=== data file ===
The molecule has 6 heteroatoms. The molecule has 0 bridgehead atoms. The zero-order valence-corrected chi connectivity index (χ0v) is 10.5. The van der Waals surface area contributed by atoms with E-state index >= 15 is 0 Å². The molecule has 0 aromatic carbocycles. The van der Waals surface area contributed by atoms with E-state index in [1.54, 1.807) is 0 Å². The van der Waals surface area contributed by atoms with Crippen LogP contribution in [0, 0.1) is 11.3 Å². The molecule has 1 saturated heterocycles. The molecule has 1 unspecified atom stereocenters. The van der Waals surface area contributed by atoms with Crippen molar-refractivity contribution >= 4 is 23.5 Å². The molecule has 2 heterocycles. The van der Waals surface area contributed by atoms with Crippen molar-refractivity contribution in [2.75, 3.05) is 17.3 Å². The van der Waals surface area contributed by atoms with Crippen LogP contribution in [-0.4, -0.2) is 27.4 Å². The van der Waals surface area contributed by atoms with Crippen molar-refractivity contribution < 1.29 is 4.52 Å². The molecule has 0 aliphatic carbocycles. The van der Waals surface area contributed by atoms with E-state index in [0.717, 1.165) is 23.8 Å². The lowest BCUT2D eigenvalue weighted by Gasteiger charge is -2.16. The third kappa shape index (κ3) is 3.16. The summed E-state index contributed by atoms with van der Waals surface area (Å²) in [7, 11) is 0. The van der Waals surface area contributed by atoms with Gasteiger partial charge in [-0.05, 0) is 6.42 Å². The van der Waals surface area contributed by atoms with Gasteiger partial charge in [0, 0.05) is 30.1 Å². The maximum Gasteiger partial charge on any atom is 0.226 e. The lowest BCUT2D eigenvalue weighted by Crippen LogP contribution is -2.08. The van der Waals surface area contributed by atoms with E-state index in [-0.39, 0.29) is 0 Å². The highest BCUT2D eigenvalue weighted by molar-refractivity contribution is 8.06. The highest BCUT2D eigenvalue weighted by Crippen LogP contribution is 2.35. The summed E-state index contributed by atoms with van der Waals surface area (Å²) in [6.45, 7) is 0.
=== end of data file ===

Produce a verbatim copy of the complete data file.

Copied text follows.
The molecule has 6 heteroatoms. The molecule has 0 bridgehead atoms. The zero-order valence-corrected chi connectivity index (χ0v) is 10.5. The van der Waals surface area contributed by atoms with E-state index >= 15 is 0 Å². The molecule has 0 aromatic carbocycles. The van der Waals surface area contributed by atoms with E-state index in [1.54, 1.807) is 0 Å². The van der Waals surface area contributed by atoms with Crippen LogP contribution in [0, 0.1) is 11.3 Å². The molecule has 1 saturated heterocycles. The molecule has 1 unspecified atom stereocenters. The van der Waals surface area contributed by atoms with Crippen molar-refractivity contribution >= 4 is 23.5 Å². The molecule has 2 heterocycles. The van der Waals surface area contributed by atoms with Crippen molar-refractivity contribution in [2.75, 3.05) is 17.3 Å². The van der Waals surface area contributed by atoms with Crippen LogP contribution in [-0.4, -0.2) is 27.4 Å². The van der Waals surface area contributed by atoms with Crippen molar-refractivity contribution < 1.29 is 4.52 Å². The molecule has 0 aliphatic carbocycles. The van der Waals surface area contributed by atoms with E-state index in [0.717, 1.165) is 23.8 Å². The lowest BCUT2D eigenvalue weighted by Gasteiger charge is -2.16. The third kappa shape index (κ3) is 3.16. The summed E-state index contributed by atoms with van der Waals surface area (Å²) in [7, 11) is 0. The van der Waals surface area contributed by atoms with Gasteiger partial charge in [-0.05, 0) is 6.42 Å². The van der Waals surface area contributed by atoms with Gasteiger partial charge in [0, 0.05) is 30.1 Å². The maximum Gasteiger partial charge on any atom is 0.226 e. The lowest BCUT2D eigenvalue weighted by Crippen LogP contribution is -2.08. The van der Waals surface area contributed by atoms with E-state index in [-0.39, 0.29) is 0 Å². The highest BCUT2D eigenvalue weighted by molar-refractivity contribution is 8.06. The highest BCUT2D eigenvalue weighted by Crippen LogP contribution is 2.35. The summed E-state index contributed by atoms with van der Waals surface area (Å²) in [6.45, 7) is 0.